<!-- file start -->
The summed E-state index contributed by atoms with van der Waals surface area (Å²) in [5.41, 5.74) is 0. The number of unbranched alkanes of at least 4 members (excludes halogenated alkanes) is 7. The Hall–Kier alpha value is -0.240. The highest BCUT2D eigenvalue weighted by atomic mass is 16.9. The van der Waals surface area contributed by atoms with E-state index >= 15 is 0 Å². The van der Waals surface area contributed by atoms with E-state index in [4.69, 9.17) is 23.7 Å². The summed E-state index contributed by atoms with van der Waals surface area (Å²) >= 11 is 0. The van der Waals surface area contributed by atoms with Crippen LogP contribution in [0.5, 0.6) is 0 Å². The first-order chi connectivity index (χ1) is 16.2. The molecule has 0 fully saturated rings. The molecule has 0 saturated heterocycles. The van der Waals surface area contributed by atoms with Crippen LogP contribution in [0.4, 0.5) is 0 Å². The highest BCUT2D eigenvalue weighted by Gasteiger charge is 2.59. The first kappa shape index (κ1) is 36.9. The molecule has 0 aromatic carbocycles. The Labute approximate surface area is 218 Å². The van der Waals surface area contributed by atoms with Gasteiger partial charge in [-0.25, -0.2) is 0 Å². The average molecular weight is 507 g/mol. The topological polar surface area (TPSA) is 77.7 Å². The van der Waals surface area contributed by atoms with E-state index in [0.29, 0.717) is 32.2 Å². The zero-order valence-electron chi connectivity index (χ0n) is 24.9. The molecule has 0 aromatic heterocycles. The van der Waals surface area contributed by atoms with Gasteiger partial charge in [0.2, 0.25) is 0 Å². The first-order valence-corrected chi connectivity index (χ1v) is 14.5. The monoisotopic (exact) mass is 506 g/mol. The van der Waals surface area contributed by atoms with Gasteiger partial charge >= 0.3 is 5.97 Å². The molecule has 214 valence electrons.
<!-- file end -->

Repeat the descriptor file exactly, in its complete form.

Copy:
The summed E-state index contributed by atoms with van der Waals surface area (Å²) in [5.41, 5.74) is 0. The number of unbranched alkanes of at least 4 members (excludes halogenated alkanes) is 7. The Hall–Kier alpha value is -0.240. The highest BCUT2D eigenvalue weighted by atomic mass is 16.9. The van der Waals surface area contributed by atoms with E-state index >= 15 is 0 Å². The van der Waals surface area contributed by atoms with E-state index in [4.69, 9.17) is 23.7 Å². The summed E-state index contributed by atoms with van der Waals surface area (Å²) >= 11 is 0. The van der Waals surface area contributed by atoms with Crippen LogP contribution in [0.5, 0.6) is 0 Å². The first-order chi connectivity index (χ1) is 16.2. The molecule has 0 fully saturated rings. The molecule has 0 saturated heterocycles. The van der Waals surface area contributed by atoms with Crippen LogP contribution in [0.4, 0.5) is 0 Å². The highest BCUT2D eigenvalue weighted by Gasteiger charge is 2.59. The first kappa shape index (κ1) is 36.9. The molecule has 0 aromatic carbocycles. The Labute approximate surface area is 218 Å². The van der Waals surface area contributed by atoms with Gasteiger partial charge in [-0.25, -0.2) is 0 Å². The average molecular weight is 507 g/mol. The topological polar surface area (TPSA) is 77.7 Å². The van der Waals surface area contributed by atoms with E-state index in [0.29, 0.717) is 32.2 Å². The zero-order valence-electron chi connectivity index (χ0n) is 24.9. The molecule has 0 aromatic heterocycles. The van der Waals surface area contributed by atoms with Gasteiger partial charge in [0.2, 0.25) is 0 Å². The first-order valence-corrected chi connectivity index (χ1v) is 14.5. The monoisotopic (exact) mass is 506 g/mol. The van der Waals surface area contributed by atoms with Gasteiger partial charge >= 0.3 is 5.97 Å². The molecule has 214 valence electrons.